- Published on Thursday, 06 July 2017 13:09
- Category: Intermarium
- Written by Kostiantyn Fedorenko and Andreas Umland
Neither the European Union nor NATO will any time soon be able to fill the security vacuum they have left with their hesitant policies in the grey zones of Eastern Europe and the Southern Caucasus. Both organisations have, in the past, amply demonstrated their inadequacy as strategically thinking and geopolitically resolute actors. Against this background, some post-Soviet politicians, diplomats and intellectuals are starting to discuss alternative options to, at least partially, increase their countries’ security. The most prominent among these concepts is the creation of a so-called “Intermarium coalition”.
The idea of an association or confederation that would encompass the lands of Central and Eastern Europe from the Baltic republics in Europe’s north-east stretching to the former Yugoslav states in the Western Balkans, appeared first in the 19th century. Such an alliance would have been directed against the threats of Tsarist Russia in the east as well as of initially Prussia and, later, the German Empire, in the west. During the early 20th century the idea gained momentum in inter-war Poland. Having achieved independence after the end of the First World War, the newly constituted Polish state sought ways to survive and strengthen itself within the ongoing European turmoil of rapidly collapsing empires, newly emerging borders and changing international alliances. Its post-war leader Józef Piłsudski re-introduced and re-formulated the 19th-century concept of a Slavic union as Międzymorze (the land between the seas). The term became subsequently known under its Latinised form Intermarium which refers to some sort of alliance of Central-East and South-East European states located between the Baltic, Black, Adriatic and/or Aegean seas.
In view of the continuing threats and risks in Eastern Europe and the unclear security situation of the Eastern Partnership countries, the Intermariumconcept has, since 1991, constantly remained in the air throughout the region. Reactivation of the idea by Ukrainian commentators, politicians and diplomats is driven by national security concerns as the country struggles to survive in its ongoing hybrid conflict with Russia. In Kyiv, Intermarium is seen as complementary, rather than antagonistic to other integration and co-operation schemes and driven by plain desperation, if not fear, rather than intra-European political games – a major motivation of such projects as the Visegrad Four or Three Seas Initiative.
Within the logic of the Intermarium, Kyiv has already developed special ties with Moldova, Georgia and Azerbaijan, within the Organisation for Democracy and Economic Development known under its acronym GUAM. In the aftermath of the Orange Revolution, an equally loose organisation of nine East European countries by the name of Community of Democratic Choice was founded in 2005. Later, Ukraine began military co-operation with Lithuania and Poland, establishing a common military brigade. Lithuania and Poland are also among the top three countries that Ukrainians, according to polls, favour most. These and similar signs are an expression of the sense of common interests, perceptions, threats and, partially, even identity among Moscow’s former colonies in East-Central Europe.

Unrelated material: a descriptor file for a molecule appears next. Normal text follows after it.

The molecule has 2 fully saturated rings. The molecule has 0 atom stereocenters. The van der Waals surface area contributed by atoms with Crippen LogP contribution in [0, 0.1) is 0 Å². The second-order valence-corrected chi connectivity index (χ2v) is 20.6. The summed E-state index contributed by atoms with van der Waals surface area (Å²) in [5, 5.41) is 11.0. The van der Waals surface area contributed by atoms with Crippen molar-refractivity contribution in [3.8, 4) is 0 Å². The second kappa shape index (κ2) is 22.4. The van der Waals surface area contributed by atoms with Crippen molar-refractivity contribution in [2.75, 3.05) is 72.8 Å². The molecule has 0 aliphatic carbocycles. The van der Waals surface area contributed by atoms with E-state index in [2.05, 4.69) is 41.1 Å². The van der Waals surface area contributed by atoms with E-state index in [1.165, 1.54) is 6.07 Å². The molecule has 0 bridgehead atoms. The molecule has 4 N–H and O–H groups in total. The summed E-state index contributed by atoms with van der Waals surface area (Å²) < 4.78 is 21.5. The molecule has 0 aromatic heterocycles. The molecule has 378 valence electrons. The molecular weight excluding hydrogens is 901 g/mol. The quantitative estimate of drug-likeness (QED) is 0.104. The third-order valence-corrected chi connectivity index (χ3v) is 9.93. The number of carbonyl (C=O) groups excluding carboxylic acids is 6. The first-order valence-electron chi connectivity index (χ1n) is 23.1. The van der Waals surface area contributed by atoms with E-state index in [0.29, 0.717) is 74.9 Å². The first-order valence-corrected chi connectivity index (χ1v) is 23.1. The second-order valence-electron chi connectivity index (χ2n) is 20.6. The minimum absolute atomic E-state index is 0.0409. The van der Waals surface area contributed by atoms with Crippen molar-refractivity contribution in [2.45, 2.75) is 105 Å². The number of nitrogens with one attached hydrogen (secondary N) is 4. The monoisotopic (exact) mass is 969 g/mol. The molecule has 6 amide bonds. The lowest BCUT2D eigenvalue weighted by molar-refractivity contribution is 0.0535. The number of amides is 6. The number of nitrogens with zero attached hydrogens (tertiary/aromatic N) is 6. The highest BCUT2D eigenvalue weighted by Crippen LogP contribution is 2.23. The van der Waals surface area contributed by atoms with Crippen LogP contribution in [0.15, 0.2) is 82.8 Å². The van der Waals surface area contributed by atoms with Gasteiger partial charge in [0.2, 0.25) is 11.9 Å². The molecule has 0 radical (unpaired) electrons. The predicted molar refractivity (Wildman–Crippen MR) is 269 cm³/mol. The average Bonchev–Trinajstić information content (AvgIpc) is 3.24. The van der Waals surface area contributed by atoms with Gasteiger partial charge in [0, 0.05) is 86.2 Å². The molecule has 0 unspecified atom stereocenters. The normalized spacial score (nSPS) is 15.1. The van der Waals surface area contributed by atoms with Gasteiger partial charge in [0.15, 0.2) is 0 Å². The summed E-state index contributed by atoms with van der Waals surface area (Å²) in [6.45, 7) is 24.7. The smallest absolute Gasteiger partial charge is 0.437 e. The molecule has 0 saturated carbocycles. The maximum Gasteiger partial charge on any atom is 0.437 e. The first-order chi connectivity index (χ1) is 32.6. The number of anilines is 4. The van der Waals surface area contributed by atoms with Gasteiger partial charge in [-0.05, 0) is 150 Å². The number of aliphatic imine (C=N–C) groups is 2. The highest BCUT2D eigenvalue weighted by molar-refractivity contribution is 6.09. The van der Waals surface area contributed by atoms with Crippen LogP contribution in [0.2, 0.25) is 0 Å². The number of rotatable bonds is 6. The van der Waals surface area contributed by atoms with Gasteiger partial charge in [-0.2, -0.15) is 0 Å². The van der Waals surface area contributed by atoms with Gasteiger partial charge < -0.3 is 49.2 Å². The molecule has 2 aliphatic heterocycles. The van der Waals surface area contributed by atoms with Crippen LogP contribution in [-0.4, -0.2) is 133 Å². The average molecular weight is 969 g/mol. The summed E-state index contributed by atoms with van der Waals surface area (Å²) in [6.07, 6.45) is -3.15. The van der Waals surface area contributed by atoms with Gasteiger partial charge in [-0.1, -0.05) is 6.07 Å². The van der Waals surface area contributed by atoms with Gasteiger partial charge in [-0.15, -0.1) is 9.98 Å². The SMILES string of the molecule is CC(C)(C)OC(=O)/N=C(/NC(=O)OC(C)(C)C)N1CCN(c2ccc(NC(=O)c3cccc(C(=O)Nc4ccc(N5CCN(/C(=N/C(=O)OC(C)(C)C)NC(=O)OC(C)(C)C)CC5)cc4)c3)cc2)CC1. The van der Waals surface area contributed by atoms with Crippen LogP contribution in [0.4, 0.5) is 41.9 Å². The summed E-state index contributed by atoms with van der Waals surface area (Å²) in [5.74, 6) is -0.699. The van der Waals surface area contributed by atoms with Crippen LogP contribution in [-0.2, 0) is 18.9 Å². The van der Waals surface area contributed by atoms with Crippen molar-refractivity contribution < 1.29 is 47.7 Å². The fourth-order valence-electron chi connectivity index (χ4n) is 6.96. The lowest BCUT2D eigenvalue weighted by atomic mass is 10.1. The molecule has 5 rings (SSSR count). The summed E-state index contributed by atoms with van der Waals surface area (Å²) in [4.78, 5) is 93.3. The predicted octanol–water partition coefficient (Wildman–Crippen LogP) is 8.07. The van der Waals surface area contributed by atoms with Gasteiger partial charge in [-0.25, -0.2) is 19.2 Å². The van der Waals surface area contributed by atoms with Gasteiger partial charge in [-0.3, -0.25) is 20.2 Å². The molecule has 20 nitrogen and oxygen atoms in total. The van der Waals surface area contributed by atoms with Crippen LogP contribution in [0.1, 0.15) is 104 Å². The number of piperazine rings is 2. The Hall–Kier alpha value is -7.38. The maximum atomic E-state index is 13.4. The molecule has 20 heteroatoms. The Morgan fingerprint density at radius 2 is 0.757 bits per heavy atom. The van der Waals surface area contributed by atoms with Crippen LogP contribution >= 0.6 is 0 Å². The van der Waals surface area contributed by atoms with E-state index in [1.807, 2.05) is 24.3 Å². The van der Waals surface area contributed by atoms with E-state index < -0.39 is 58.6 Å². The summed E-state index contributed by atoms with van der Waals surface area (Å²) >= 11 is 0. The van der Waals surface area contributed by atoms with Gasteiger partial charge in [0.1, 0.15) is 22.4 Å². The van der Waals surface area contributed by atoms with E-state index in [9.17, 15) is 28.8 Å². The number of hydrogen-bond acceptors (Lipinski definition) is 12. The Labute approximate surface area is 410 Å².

So far, however, none of these or other similar projects properly revive the original Intermarium intention, namely to join the forces of smaller Central-East European nations against a geopolitically and militarily more powerful enemy. A functional Intermarium after the First World War might have been able to prevent the Second World War as it would have raised the stakes of Nazi Germany’s actions in Czechoslovakia in 1938 and Poland in 1939, and of the Soviet Union’s various European adventures in 1939-1940. To be sure, an Intermarium at that time might have still been militarily inferior to the Third Reich and the USSR. Yet, it would have meant a different geopolitical landscape in East-Central Europe that would have, at least, complicated Hitler’s and Stalin’s calculations when they divided up Eastern Europe in the Molotov-Ribbentrop Pact of August 1939.
Paralleling somewhat the course of events after 1918 in East-Central Europe, the Intermarium ideas since 1991 recently too has remained within the realm of discussion and speculation. The non-inclusion of the grey zone countries continues to leave perceived costs and risks for Russian intervention in Georgia, Moldova and Ukraine low. Even after the fateful events of 2014, coalition-building in Eastern Europe has not taken off. The three EU associated Eastern Partnership countries now receive some political, economic and also military support from NATO and the EU. Yet, they are still left on their own by the West and their Central-East European neighbours in their military confrontations with the Kremlin. The lessons from both the interwar and early post-Soviet periods are that this is not a good state of affairs for the international relations of Eastern Europe.
Andreas Umland is Senior Research Fellow at the Institute for Euro-Atlantic Cooperation in Kyiv, and editor of the book series “Soviet and Post-Soviet Politics and Society” published by ibidem Press at Stuttgart and distributed by Columbia University Press.
This text is part of the series titled: “Intermarium in the 21st century” based on the conference held on July 6-7 2017, Lazarski University in Warsaw.